Retinal venular tortuosity and fractal dimension predict incident retinopathy in adults with type 2 diabetes: the Edinburgh Type 2 Diabetes Study.

Published on Jan 30, 2021in Diabetologia7.518
· DOI :10.1007/S00125-021-05388-5
Rachel Forster8
Estimated H-index: 8
(Edin.: University of Edinburgh),
Emmanuel Sandoval Garcia1
Estimated H-index: 1
(Edin.: University of Edinburgh)
+ 6 AuthorsEdinburgh type Diabetes Study Investigators3
Estimated H-index: 3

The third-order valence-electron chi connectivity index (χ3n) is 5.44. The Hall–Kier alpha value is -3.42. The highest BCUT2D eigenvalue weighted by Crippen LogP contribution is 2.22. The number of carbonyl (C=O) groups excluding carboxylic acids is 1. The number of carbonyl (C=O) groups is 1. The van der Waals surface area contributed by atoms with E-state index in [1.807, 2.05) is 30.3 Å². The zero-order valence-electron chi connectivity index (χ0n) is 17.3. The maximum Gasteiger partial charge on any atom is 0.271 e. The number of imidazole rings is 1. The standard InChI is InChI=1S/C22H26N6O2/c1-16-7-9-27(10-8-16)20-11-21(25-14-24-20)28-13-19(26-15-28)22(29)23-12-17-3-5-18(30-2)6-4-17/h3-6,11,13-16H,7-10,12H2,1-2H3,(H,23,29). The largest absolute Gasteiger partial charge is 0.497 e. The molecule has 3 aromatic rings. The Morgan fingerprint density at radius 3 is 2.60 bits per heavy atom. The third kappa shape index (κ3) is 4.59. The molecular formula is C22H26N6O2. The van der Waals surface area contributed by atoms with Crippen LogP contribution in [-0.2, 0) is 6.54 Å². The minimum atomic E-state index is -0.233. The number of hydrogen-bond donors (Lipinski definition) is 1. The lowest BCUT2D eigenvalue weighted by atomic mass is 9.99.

AIMS/HYPOTHESIS Our aim was to determine whether a range of prespecified retinal vessel traits were associated with incident diabetic retinopathy in adults with type 2 diabetes. METHODS In the prospective observational cohort Edinburgh Type 2 Diabetes Study of 1066 adults with type 2 diabetes, aged 60-75 years at recruitment, 718 were free from diabetic retinopathy at baseline. Baseline retinal traits including vessel widths, tortuosity (curvature) and fractal dimensions (network complexity), were quantified using fundus camera images and semiautomated software, and analysed using logistic regression for their association with incident diabetic retinopathy over 10 years. RESULTS The incidence of diabetic retinopathy was 11.4% (n = 82) over 10 years. After adjustment for a range of vascular and diabetes-related risk factors, both increased venular tortuosity (OR 1.51; 95% CI 1.15, 1.98; p = 0.003) and decreased fractal dimension (OR 0.75; 95% CI 0.58, 0.96; p = 0.025) were associated with incident retinopathy. There was no evidence of an association with arterial tortuosity, and associations between measurements of vessel widths and retinopathy lost statistical significance after adjustment for diabetes-related factors and vascular disease. Adding venular tortuosity to a model including established risk factors for diabetic retinopathy (HbA1c, BP and kidney function) improved the discriminative ability (C statistic increased from 0.624 to 0.640, p = 0.013), but no such benefit was found with fractal dimension. CONCLUSIONS/INTERPRETATION Increased retinal venular tortuosity and decreased fractal dimension are associated with incident diabetic retinopathy, independent of classical risk factors. There is some evidence that venular tortuosity may be a useful biomarker to improve the predictive ability of models based on established retinopathy risk factors, and its inclusion in further risk prediction modelling is warranted.
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